UW STUDY: More than 17,000 Deaths at Hands of Police Unreported, Indicating Systemic Bias in Forensic Science


By Joshua Cenzano

SEATTLE, WA – A University of Washington study indicates forensic examiners have been undercounting at least half of all police killings – more than 17,000 deaths between 1980 and 2018.

The objectivity and reliability of federal and state medical examiners have come under scrutiny with the publication of this study that complements an existing issue of racial systemic bias within police systems, adding concerns to the field of forensic pathology.

Considering that police kill Black people 3.5 times more than White people, the study concluding that forensic examiners have been similarly underreporting Black deaths places additional scrutiny on police departments as a whole.

The scientific procedures that forensic examiners should be following have nevertheless not prevented this inequity with medical examinations, said the study, noting that Americans generally trust forensic examiners’ medical credentials despite the evidence presented regarding the racial inequities.

A possible cause for this discrepancy is examiners’ professional closeness with police officers and investigators, acting rarely as neutrals, the UW reports adds.

Police are generally among the only parties that can interact with examiners during autopsies, creating inherent bias and allowing the systemic bias of policing to permeate into the world of medical examination, said the study, which notes that defense attorneys are rarely allowed access and so examiners’ dynamic is quite police-centric.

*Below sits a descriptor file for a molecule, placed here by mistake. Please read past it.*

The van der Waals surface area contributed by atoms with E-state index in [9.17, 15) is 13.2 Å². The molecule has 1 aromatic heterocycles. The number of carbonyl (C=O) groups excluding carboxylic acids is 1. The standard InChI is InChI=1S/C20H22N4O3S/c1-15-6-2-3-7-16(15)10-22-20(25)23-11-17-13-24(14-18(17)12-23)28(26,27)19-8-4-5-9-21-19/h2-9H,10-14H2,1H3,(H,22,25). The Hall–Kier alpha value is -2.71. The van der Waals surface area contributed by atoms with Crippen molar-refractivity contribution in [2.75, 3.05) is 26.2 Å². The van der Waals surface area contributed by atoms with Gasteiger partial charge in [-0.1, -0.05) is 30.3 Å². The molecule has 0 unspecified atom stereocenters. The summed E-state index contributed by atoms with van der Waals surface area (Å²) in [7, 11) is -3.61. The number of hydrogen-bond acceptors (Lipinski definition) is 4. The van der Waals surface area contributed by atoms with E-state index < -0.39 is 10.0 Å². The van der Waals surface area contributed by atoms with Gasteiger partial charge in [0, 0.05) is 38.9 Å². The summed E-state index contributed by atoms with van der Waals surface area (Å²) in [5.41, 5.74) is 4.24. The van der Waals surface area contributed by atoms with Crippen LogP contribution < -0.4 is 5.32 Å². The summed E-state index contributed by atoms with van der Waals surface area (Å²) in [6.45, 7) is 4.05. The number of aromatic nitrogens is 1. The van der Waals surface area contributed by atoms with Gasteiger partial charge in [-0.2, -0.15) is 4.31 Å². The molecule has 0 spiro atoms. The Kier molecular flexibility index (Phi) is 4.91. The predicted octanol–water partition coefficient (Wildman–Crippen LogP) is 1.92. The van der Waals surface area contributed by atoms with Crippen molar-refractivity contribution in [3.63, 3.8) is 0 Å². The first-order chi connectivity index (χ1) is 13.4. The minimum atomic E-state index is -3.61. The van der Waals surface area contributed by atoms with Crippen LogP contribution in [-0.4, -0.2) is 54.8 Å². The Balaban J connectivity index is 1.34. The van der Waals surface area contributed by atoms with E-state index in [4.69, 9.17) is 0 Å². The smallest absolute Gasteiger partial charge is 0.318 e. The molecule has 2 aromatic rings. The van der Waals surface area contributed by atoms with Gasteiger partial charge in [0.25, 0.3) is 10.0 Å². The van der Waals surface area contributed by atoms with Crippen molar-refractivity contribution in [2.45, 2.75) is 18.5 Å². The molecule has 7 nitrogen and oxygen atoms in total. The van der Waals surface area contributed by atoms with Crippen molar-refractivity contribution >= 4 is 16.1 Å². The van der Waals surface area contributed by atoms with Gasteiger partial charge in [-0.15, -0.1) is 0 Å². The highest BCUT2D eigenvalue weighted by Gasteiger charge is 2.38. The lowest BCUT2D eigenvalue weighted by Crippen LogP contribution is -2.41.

In a 2011 study, nearly a quarter of examiners claimed that they had been pressured by governmental officials to change a cause or manner of death on a death certificate.

Many examiners claim to hold onto medical objectivity and hold themselves above simple human cognitive biases. This conclusion is generally considered to be irrational and unscientific but is nonetheless held by a number of examiners and by Americans at large, critics note.

The UW study explains that patient medical history is rarely appropriately used during examinations, and examiners commonly fall victim to contextual biases through nonmedical background information provided by police.

This can lead to implicit acceptances of police biases and preconceptions and affects the supposed neutrality that medical examination should have, said researchers, adding that this absence of rigorous science can lead to a plethora of false negatives which can have disastrous consequences.

A Nevada study recently found Black children were more commonly found to have died on homicides than White children. Pathologists conducted hypothetical studies and altered only the child’s race, which produced varying results among examiners, exemplifying this phenomenon.

Forensic pathologists have sought to suppress this study. They demanded additional peer-review and sought censorship from the journal’s publisher. The efforts failed.

Medical examiners and doctors have an important role in law enforcement and their neutrality is a cornerstone of investigation, the UW study argues, and scientific rigor should be the primary restraint and the causes of implicit biases must be addressed.


About The Author

Joshua is a second-year student at UCSB majoring in history. He is from Port Hueneme, California and is pursuing a career in law.

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